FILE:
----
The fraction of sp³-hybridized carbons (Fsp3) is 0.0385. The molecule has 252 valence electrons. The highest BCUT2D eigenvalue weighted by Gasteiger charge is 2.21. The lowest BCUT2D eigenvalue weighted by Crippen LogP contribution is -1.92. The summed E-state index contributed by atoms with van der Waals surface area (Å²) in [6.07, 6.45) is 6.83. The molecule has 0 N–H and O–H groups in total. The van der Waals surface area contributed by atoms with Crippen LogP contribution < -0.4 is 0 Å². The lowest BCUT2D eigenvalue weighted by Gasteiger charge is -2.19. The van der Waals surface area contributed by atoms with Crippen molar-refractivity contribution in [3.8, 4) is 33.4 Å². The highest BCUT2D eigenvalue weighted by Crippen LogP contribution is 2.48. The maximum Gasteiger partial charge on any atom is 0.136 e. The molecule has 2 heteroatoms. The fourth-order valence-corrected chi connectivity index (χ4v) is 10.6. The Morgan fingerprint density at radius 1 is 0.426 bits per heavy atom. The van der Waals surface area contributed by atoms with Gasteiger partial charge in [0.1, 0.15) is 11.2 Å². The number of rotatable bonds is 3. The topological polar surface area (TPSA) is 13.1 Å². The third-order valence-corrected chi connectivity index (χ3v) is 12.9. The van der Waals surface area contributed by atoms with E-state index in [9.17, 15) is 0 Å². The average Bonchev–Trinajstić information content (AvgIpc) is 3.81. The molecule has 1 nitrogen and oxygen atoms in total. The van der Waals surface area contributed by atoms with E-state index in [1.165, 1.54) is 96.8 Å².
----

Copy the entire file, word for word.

The fraction of sp³-hybridized carbons (Fsp3) is 0.0385. The molecule has 252 valence electrons. The highest BCUT2D eigenvalue weighted by Gasteiger charge is 2.21. The lowest BCUT2D eigenvalue weighted by Crippen LogP contribution is -1.92. The summed E-state index contributed by atoms with van der Waals surface area (Å²) in [6.07, 6.45) is 6.83. The molecule has 0 N–H and O–H groups in total. The van der Waals surface area contributed by atoms with Crippen LogP contribution < -0.4 is 0 Å². The lowest BCUT2D eigenvalue weighted by Gasteiger charge is -2.19. The van der Waals surface area contributed by atoms with Crippen molar-refractivity contribution in [3.8, 4) is 33.4 Å². The highest BCUT2D eigenvalue weighted by Crippen LogP contribution is 2.48. The maximum Gasteiger partial charge on any atom is 0.136 e. The molecule has 2 heteroatoms. The fourth-order valence-corrected chi connectivity index (χ4v) is 10.6. The Morgan fingerprint density at radius 1 is 0.426 bits per heavy atom. The van der Waals surface area contributed by atoms with Gasteiger partial charge in [0.1, 0.15) is 11.2 Å². The number of rotatable bonds is 3. The topological polar surface area (TPSA) is 13.1 Å². The third-order valence-corrected chi connectivity index (χ3v) is 12.9. The van der Waals surface area contributed by atoms with E-state index in [9.17, 15) is 0 Å². The average Bonchev–Trinajstić information content (AvgIpc) is 3.81. The molecule has 1 nitrogen and oxygen atoms in total. The van der Waals surface area contributed by atoms with E-state index in [1.165, 1.54) is 96.8 Å².